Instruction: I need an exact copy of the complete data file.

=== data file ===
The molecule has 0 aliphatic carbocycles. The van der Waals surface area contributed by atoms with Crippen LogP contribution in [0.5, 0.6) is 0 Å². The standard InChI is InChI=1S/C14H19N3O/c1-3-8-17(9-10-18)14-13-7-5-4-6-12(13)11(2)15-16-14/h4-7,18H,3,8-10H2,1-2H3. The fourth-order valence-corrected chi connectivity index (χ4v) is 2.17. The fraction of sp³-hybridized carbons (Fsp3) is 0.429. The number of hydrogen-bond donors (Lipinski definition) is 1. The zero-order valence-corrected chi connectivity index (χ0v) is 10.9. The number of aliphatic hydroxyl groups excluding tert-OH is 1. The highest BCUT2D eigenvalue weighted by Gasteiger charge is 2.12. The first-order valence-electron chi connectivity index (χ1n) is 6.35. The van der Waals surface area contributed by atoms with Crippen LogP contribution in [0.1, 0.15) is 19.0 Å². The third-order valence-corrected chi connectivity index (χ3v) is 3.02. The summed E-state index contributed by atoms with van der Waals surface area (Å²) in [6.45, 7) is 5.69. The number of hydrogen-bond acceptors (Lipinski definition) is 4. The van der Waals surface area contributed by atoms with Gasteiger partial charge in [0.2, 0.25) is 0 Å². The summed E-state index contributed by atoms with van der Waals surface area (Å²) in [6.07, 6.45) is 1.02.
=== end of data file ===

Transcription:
The molecule has 0 aliphatic carbocycles. The van der Waals surface area contributed by atoms with Crippen LogP contribution in [0.5, 0.6) is 0 Å². The standard InChI is InChI=1S/C14H19N3O/c1-3-8-17(9-10-18)14-13-7-5-4-6-12(13)11(2)15-16-14/h4-7,18H,3,8-10H2,1-2H3. The fourth-order valence-corrected chi connectivity index (χ4v) is 2.17. The fraction of sp³-hybridized carbons (Fsp3) is 0.429. The number of hydrogen-bond donors (Lipinski definition) is 1. The zero-order valence-corrected chi connectivity index (χ0v) is 10.9. The number of aliphatic hydroxyl groups excluding tert-OH is 1. The highest BCUT2D eigenvalue weighted by Gasteiger charge is 2.12. The first-order valence-electron chi connectivity index (χ1n) is 6.35. The van der Waals surface area contributed by atoms with Crippen LogP contribution in [0.1, 0.15) is 19.0 Å². The third-order valence-corrected chi connectivity index (χ3v) is 3.02. The summed E-state index contributed by atoms with van der Waals surface area (Å²) in [6.45, 7) is 5.69. The number of hydrogen-bond acceptors (Lipinski definition) is 4. The van der Waals surface area contributed by atoms with Gasteiger partial charge in [0.2, 0.25) is 0 Å². The summed E-state index contributed by atoms with van der Waals surface area (Å²) in [6.07, 6.45) is 1.02.